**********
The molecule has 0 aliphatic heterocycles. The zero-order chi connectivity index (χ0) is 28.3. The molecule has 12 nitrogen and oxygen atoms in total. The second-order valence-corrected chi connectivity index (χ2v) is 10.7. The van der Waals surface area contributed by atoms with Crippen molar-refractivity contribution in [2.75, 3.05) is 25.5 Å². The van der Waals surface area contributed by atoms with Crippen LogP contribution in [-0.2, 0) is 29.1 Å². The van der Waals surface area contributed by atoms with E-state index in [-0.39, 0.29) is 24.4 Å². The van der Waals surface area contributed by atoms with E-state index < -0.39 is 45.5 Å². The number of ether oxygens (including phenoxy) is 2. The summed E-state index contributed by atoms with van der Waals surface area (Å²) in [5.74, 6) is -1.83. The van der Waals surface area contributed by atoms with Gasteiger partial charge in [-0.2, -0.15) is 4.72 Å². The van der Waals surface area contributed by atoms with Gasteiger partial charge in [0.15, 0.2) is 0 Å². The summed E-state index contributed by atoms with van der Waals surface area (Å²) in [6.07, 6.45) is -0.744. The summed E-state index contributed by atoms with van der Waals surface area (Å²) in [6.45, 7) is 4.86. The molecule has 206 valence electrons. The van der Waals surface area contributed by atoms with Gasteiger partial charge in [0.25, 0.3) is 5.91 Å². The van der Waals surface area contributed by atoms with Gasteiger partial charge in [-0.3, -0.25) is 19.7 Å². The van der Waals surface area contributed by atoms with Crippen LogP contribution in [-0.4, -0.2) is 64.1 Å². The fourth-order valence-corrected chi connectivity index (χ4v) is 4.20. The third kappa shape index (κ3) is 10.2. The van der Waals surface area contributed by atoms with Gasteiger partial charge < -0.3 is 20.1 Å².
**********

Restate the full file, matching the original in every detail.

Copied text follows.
The molecule has 0 aliphatic heterocycles. The zero-order chi connectivity index (χ0) is 28.3. The molecule has 12 nitrogen and oxygen atoms in total. The second-order valence-corrected chi connectivity index (χ2v) is 10.7. The van der Waals surface area contributed by atoms with Crippen molar-refractivity contribution in [2.75, 3.05) is 25.5 Å². The van der Waals surface area contributed by atoms with Crippen LogP contribution in [-0.2, 0) is 29.1 Å². The van der Waals surface area contributed by atoms with E-state index in [-0.39, 0.29) is 24.4 Å². The van der Waals surface area contributed by atoms with E-state index < -0.39 is 45.5 Å². The number of ether oxygens (including phenoxy) is 2. The summed E-state index contributed by atoms with van der Waals surface area (Å²) in [5.74, 6) is -1.83. The van der Waals surface area contributed by atoms with Gasteiger partial charge in [-0.2, -0.15) is 4.72 Å². The van der Waals surface area contributed by atoms with Gasteiger partial charge in [0.15, 0.2) is 0 Å². The summed E-state index contributed by atoms with van der Waals surface area (Å²) in [6.07, 6.45) is -0.744. The summed E-state index contributed by atoms with van der Waals surface area (Å²) in [6.45, 7) is 4.86. The molecule has 206 valence electrons. The van der Waals surface area contributed by atoms with Gasteiger partial charge in [0.25, 0.3) is 5.91 Å². The van der Waals surface area contributed by atoms with Gasteiger partial charge in [-0.3, -0.25) is 19.7 Å². The van der Waals surface area contributed by atoms with Crippen LogP contribution in [-0.4, -0.2) is 64.1 Å². The fourth-order valence-corrected chi connectivity index (χ4v) is 4.20. The third kappa shape index (κ3) is 10.2. The van der Waals surface area contributed by atoms with Gasteiger partial charge < -0.3 is 20.1 Å².